Marine Biology

, Volume 160, Issue 4, pp 889–907 | Cite as

The effects of shark cage-diving operations on the behaviour and movements of white sharks, Carcharodon carcharias, at the Neptune Islands, South Australia

  • Barry D. BruceEmail author
  • Russell W. Bradford
Original Paper


The attraction or provisioning of sharks for the purpose of tourism is a lucrative and popular industry that remains controversial regarding its possible risks to target species and impacts on local ecosystems. The long-term impacts of such activities on the behaviour and movement patterns of sharks have typically been difficult to establish as most studies investigate contemporary behaviour concurrent with existing operations and thus have no comparative base from which to compare effects. We compared patterns of residency and behaviour of acoustic-tagged white sharks at the Neptune Islands in South Australia between periods before and after an abrupt and sustained doubling of cage-diving effort that occurred in 2007. The number of sharks reported by cage-dive operators significantly increased after 2007. Comparisons also revealed there were significant increases in sharks’ periods of residency, the periods spent within areas where shark cage-diving operations occur and changes in sharks’ diel pattern of habitat use. Changes were site-specific with no significant differences in shark behaviour revealed over the same period at an island group 12 km from regular shark cage-dive sites. The results suggest that cage-diving operations can lead to long-term changes in the site-specific behaviour of a highly vagile shark species which may need to be considered in the context of their conservation and in managing the impacts of the industry.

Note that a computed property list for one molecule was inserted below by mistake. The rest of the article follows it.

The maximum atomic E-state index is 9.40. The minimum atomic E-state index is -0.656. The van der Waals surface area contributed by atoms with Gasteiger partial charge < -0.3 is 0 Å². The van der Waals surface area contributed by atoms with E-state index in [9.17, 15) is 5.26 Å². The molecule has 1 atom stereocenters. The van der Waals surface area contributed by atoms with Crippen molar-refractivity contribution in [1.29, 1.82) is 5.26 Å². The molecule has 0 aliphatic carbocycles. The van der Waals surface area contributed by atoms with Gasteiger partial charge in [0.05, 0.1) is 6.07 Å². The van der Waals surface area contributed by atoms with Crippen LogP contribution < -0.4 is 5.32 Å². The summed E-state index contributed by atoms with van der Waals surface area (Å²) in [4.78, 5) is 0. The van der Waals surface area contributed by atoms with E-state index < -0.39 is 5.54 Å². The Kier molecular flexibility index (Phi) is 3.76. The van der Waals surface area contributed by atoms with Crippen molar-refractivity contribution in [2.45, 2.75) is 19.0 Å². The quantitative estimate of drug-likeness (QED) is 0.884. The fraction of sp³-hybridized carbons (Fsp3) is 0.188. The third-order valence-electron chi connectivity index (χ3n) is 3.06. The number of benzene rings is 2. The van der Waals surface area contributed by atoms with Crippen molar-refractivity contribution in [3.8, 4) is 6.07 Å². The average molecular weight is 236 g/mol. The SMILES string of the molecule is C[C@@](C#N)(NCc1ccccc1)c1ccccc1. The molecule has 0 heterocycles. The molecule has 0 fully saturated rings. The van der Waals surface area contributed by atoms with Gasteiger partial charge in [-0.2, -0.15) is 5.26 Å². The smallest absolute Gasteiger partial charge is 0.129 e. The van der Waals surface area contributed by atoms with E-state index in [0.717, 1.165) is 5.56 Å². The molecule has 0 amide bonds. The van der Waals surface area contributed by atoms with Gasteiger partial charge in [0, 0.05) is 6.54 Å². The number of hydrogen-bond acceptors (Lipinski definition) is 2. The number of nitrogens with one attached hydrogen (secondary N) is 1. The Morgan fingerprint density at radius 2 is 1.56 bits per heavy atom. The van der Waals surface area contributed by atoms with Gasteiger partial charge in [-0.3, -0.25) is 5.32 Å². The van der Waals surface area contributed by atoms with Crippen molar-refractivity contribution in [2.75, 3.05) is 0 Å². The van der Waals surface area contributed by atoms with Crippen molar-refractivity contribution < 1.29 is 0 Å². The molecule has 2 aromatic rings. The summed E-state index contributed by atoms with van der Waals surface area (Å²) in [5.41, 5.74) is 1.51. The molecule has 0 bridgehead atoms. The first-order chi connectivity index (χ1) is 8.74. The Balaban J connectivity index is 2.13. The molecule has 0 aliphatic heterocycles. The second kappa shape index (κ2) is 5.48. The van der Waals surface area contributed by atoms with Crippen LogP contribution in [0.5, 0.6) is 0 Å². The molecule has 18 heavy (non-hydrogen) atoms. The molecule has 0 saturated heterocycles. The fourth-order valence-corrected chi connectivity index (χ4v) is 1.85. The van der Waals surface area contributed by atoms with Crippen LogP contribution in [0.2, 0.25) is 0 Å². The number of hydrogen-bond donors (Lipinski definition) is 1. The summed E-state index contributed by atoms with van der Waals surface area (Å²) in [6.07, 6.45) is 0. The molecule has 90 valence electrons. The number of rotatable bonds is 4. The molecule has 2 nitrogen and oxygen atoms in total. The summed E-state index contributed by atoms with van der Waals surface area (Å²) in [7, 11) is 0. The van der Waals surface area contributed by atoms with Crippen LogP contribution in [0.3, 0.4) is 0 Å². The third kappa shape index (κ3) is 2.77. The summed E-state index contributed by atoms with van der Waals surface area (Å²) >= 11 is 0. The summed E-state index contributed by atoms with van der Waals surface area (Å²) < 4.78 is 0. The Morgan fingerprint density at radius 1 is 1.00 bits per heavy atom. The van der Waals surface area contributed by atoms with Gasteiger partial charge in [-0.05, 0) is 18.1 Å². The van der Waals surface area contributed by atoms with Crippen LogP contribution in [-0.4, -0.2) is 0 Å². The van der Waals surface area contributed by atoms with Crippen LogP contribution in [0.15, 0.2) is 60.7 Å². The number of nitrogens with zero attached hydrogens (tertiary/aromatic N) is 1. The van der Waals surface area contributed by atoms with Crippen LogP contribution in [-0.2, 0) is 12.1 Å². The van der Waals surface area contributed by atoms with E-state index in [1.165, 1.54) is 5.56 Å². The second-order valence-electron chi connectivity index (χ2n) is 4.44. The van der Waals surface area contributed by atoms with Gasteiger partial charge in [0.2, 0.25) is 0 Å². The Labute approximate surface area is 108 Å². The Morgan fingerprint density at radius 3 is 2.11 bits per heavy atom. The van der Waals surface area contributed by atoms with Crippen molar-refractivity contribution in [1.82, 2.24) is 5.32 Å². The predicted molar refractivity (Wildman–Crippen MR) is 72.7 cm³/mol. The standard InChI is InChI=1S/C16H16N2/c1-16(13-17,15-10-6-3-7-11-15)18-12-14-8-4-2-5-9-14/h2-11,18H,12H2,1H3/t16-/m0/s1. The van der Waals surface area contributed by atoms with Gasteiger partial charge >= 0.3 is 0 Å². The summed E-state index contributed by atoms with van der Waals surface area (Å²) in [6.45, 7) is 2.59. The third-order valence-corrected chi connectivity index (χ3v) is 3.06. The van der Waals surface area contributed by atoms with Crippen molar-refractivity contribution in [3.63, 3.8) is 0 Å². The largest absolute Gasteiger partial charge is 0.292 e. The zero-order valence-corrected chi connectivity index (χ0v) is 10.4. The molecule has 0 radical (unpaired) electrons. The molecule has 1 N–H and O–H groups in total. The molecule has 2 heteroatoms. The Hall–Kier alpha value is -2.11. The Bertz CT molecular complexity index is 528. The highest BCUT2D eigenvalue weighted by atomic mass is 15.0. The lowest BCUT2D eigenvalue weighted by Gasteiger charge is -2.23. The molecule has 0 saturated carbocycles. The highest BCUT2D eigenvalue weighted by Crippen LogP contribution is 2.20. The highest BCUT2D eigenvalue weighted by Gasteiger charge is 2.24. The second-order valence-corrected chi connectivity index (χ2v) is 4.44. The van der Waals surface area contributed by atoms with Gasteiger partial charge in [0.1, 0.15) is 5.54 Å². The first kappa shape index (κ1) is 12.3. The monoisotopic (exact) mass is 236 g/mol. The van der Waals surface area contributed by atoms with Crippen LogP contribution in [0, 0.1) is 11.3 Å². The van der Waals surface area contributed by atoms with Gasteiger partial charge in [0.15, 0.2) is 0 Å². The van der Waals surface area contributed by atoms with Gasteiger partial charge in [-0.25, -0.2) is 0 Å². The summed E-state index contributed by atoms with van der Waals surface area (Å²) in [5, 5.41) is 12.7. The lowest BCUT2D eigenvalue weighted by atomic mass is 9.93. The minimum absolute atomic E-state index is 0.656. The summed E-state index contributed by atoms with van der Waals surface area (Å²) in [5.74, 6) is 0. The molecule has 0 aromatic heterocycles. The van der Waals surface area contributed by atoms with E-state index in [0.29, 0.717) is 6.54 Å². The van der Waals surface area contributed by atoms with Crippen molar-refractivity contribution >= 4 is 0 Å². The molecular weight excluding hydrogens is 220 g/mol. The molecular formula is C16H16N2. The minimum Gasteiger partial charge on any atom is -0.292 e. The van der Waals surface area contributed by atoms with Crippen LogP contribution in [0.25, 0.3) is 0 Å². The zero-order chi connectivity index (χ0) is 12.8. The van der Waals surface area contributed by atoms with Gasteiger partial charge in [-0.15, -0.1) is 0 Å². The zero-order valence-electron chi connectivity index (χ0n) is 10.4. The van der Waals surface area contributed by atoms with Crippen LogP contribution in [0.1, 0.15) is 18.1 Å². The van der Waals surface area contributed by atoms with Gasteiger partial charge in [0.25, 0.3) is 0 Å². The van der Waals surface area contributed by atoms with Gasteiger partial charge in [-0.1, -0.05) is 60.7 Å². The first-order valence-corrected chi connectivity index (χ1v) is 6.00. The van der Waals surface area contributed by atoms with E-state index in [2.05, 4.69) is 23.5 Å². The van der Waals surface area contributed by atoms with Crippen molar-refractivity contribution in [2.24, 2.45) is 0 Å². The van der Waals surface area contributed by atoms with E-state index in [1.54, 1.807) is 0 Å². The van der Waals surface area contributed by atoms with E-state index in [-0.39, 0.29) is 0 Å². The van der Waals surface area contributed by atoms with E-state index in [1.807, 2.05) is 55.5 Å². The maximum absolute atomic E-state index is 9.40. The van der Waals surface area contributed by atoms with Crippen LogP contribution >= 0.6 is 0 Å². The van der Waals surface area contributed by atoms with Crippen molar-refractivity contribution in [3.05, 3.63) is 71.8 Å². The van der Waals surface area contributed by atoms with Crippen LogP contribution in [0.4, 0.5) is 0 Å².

Killer Whale Island Group White Shark Diel Pattern Acoustic Monitoring 
These keywords were added by machine and not by the authors. This process is experimental and the keywords may be updated as the learning algorithm improves.



This research was supported by a donation from Calypso Star Charters (Pty. Ltd.) and a grant from the Department of Environment and Natural Resources, South Australia. Specific resources crucial to the success of the project were supplied by the Australian Animal Tracking and Monitoring System, Calypso Star Charters and the Rodney Fox Shark Expeditions. We specifically thank the following people for advice and assistance during the project: Philipp Berens, Andrew W-D’fur-T Boomer, Mark Bravington, Ron Forster, Andrew Fox, Charlie Huveneers, Kent Stannard, Phil McDowell, Rachel Robbins, and Andrew Wright. The 2001–2003 study was supported by a grant from the Commonwealth Department of Environment and Heritage (Canberra). Some data for this study were sourced from the Integrated Marine Observing System (IMOS) - IMOS is supported by the Australian Government through the National Collaborative Research Infrastructure Strategy and the Super Science Initiative. All tagging procedures were ratified by an independent Animal Ethics Committee (Tasmanian DPIPWE Animal Ethics permits: AEC 46/2002-03; AEC 40/2004-05; AEC 23/2006-07; AEC 5/2007-08; AEC 26/2009-10), and operations were carried out at the Neptune Islands under a South Australian S115 ministerial exemption 9902123. The manuscript was greatly improved via comments by Malcolm Francis and two anonymous reviewers.


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Copyright information

© Springer-Verlag Berlin Heidelberg 2012

Authors and Affiliations

  1. 1.CSIRO Wealth from Oceans FlagshipCSIRO Marine and Atmospheric ResearchHobartAustralia

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